William Stuart Symington was born in Amherst, Massachusetts on 26th June, 1901. Soon afterwards the family moved to Baltimore, Maryland. In 1918 he joined the U.S. Army and by they time he left he had reached the rank of second lieutenant.
After graduating from Yale University Symington he briefly became a newspaper reporter in Baltimore. Later he worked as an iron moulder in Rochester (1923-26). After studying mechanical and electrical engineering by correspondence course he became an executive with a steel company. In 1938 he moved to St. Louis to become president of the Emerson Electric Manufacturing Company.
As a member of the Democratic Party, in 1947, Harry S. Truman appointed Symington as his Assistant Secretary of War for Air. This was followed by holding the posts of Secretary of the Air Force (1947-1950), chairman of the National Security Resources Board (1950-51) and Reconstruction Finance Corporation Administrator (1951-52).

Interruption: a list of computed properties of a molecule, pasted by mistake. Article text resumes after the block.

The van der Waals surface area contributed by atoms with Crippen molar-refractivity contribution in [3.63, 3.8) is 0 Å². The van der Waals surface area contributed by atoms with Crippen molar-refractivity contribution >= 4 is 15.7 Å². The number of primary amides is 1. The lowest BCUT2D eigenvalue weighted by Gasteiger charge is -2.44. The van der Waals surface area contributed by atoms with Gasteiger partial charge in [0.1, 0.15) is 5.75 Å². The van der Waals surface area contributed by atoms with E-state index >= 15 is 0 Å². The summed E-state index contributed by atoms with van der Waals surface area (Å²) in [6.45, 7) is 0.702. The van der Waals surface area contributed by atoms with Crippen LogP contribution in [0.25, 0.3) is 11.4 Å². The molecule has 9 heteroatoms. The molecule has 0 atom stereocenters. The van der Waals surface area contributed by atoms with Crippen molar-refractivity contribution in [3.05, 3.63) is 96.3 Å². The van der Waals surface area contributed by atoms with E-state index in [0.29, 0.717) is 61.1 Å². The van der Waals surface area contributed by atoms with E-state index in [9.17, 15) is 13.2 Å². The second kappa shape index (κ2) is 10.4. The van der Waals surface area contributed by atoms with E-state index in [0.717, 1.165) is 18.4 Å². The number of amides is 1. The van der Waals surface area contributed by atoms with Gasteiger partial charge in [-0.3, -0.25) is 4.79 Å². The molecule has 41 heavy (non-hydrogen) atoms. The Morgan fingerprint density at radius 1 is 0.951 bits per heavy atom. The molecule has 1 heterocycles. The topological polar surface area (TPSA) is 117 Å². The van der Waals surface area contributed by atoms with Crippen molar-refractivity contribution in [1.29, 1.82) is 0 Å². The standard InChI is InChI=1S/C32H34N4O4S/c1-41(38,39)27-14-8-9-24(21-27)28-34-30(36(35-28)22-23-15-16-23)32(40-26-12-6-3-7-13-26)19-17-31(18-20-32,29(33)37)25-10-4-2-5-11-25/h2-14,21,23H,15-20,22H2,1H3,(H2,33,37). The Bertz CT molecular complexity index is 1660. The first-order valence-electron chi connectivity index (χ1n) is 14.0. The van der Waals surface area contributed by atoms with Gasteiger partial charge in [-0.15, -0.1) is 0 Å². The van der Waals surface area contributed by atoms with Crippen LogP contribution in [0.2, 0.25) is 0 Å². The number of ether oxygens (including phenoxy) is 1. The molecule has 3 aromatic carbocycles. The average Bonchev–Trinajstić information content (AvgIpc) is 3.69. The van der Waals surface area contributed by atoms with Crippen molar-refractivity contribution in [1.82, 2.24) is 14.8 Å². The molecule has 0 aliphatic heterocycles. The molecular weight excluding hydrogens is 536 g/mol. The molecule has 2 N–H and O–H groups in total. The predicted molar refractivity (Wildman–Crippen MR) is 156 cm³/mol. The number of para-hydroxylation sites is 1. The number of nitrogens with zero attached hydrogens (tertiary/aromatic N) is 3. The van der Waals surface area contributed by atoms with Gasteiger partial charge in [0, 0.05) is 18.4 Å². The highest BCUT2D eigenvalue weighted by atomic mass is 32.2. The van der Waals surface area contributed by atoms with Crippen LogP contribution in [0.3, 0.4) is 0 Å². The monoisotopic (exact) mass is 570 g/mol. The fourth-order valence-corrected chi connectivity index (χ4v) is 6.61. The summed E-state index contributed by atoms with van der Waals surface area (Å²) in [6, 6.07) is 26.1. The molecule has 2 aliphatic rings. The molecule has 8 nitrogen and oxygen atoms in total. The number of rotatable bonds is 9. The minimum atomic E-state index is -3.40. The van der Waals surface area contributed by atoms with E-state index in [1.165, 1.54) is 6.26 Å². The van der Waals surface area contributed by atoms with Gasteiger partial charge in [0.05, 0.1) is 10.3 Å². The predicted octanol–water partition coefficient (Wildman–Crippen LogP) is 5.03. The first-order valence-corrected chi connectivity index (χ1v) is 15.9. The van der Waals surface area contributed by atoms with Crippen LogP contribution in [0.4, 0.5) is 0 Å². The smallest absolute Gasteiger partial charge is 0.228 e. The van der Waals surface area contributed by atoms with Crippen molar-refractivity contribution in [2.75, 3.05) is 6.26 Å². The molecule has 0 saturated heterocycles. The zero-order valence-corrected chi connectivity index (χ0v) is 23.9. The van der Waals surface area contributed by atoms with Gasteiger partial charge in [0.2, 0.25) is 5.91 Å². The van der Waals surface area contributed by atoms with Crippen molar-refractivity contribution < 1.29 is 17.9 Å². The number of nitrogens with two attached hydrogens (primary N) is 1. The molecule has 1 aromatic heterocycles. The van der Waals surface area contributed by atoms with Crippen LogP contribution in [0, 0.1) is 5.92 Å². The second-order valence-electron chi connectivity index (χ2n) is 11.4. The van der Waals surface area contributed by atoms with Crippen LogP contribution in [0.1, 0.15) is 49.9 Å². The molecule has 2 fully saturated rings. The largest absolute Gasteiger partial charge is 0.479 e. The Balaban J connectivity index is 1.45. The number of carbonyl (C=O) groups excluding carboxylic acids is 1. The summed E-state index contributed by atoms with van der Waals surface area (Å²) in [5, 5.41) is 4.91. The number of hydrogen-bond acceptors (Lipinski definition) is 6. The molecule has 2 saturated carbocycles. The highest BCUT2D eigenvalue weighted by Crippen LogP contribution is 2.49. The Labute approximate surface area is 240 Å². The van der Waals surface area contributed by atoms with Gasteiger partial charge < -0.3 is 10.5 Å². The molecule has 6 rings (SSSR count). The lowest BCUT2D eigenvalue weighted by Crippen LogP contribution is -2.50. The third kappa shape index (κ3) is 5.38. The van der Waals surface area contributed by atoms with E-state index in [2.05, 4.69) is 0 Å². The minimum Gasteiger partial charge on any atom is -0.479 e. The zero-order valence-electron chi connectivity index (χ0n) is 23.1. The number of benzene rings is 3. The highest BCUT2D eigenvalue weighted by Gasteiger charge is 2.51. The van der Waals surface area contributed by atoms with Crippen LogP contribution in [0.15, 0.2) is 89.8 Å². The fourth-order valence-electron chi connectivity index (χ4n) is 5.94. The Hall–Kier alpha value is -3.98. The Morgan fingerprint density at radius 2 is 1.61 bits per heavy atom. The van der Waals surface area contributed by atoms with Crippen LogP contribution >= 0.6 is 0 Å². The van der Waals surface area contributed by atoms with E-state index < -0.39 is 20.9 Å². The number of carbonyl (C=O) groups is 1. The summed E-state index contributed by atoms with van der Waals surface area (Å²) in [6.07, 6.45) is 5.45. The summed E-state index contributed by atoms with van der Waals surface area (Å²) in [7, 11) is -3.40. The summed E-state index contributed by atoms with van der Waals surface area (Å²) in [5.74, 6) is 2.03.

In 1952 Symington was elected to the Senate. He became a respected political figure and in 1960 attempted to win the party's presidential nomination. John F. Kennedy won the nomination and decided to make Symington his running-mate. When Clark Clifford brought him the news, Symington accepted the post but said: "I bet you a hundred dollars that no matter what he says, Jack will not make me his running mate. He will have to pick Lyndon".
In the background Philip Graham and Joseph Alsop were attempting to persuade John F. Kennedy to appoint Lyndon B. Johnson instead. Despite the objection of Robert Kennedy and other leading advisers, Kennedy decided to replace Symington with Johnson.
Symington served in the Senate until his resignation on 27th December, 1976. He lived in New Canaan, Connecticut until his death on 14th December, 1988.